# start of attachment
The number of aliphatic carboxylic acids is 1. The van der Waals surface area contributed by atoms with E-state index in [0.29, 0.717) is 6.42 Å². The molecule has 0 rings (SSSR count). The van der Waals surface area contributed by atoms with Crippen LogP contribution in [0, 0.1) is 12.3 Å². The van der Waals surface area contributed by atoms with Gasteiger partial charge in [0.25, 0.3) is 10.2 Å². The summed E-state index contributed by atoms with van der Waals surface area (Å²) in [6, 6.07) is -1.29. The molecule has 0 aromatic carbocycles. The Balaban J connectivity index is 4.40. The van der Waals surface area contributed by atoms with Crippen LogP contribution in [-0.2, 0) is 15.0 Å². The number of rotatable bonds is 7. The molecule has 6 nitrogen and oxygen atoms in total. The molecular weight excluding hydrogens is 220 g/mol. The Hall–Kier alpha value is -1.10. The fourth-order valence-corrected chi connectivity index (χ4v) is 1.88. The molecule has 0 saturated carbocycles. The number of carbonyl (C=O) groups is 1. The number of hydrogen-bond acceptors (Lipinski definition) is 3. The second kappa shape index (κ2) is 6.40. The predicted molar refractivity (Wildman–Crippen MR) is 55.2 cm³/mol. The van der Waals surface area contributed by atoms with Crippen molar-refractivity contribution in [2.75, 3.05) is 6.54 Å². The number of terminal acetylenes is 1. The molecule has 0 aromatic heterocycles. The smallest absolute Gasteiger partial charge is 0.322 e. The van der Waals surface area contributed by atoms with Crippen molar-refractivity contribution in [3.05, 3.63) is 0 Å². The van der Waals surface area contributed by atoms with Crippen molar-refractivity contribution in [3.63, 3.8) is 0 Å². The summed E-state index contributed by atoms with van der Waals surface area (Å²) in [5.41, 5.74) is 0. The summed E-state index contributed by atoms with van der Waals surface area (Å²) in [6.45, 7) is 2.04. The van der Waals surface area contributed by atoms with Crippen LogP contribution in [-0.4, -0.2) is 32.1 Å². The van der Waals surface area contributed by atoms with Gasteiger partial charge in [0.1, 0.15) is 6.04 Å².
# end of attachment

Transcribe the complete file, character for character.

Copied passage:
The number of aliphatic carboxylic acids is 1. The van der Waals surface area contributed by atoms with E-state index in [0.29, 0.717) is 6.42 Å². The molecule has 0 rings (SSSR count). The van der Waals surface area contributed by atoms with Crippen LogP contribution in [0, 0.1) is 12.3 Å². The van der Waals surface area contributed by atoms with Gasteiger partial charge in [0.25, 0.3) is 10.2 Å². The summed E-state index contributed by atoms with van der Waals surface area (Å²) in [6, 6.07) is -1.29. The molecule has 0 aromatic carbocycles. The Balaban J connectivity index is 4.40. The van der Waals surface area contributed by atoms with Crippen LogP contribution in [-0.2, 0) is 15.0 Å². The number of rotatable bonds is 7. The molecule has 6 nitrogen and oxygen atoms in total. The molecular weight excluding hydrogens is 220 g/mol. The Hall–Kier alpha value is -1.10. The fourth-order valence-corrected chi connectivity index (χ4v) is 1.88. The molecule has 0 saturated carbocycles. The number of carbonyl (C=O) groups is 1. The number of hydrogen-bond acceptors (Lipinski definition) is 3. The second kappa shape index (κ2) is 6.40. The predicted molar refractivity (Wildman–Crippen MR) is 55.2 cm³/mol. The van der Waals surface area contributed by atoms with Crippen molar-refractivity contribution in [2.75, 3.05) is 6.54 Å². The number of terminal acetylenes is 1. The molecule has 0 aromatic heterocycles. The smallest absolute Gasteiger partial charge is 0.322 e. The van der Waals surface area contributed by atoms with Crippen molar-refractivity contribution in [3.05, 3.63) is 0 Å². The van der Waals surface area contributed by atoms with Crippen molar-refractivity contribution in [3.63, 3.8) is 0 Å². The summed E-state index contributed by atoms with van der Waals surface area (Å²) in [5.41, 5.74) is 0. The summed E-state index contributed by atoms with van der Waals surface area (Å²) in [6.45, 7) is 2.04. The van der Waals surface area contributed by atoms with Crippen LogP contribution in [-0.4, -0.2) is 32.1 Å². The van der Waals surface area contributed by atoms with Gasteiger partial charge in [0.1, 0.15) is 6.04 Å².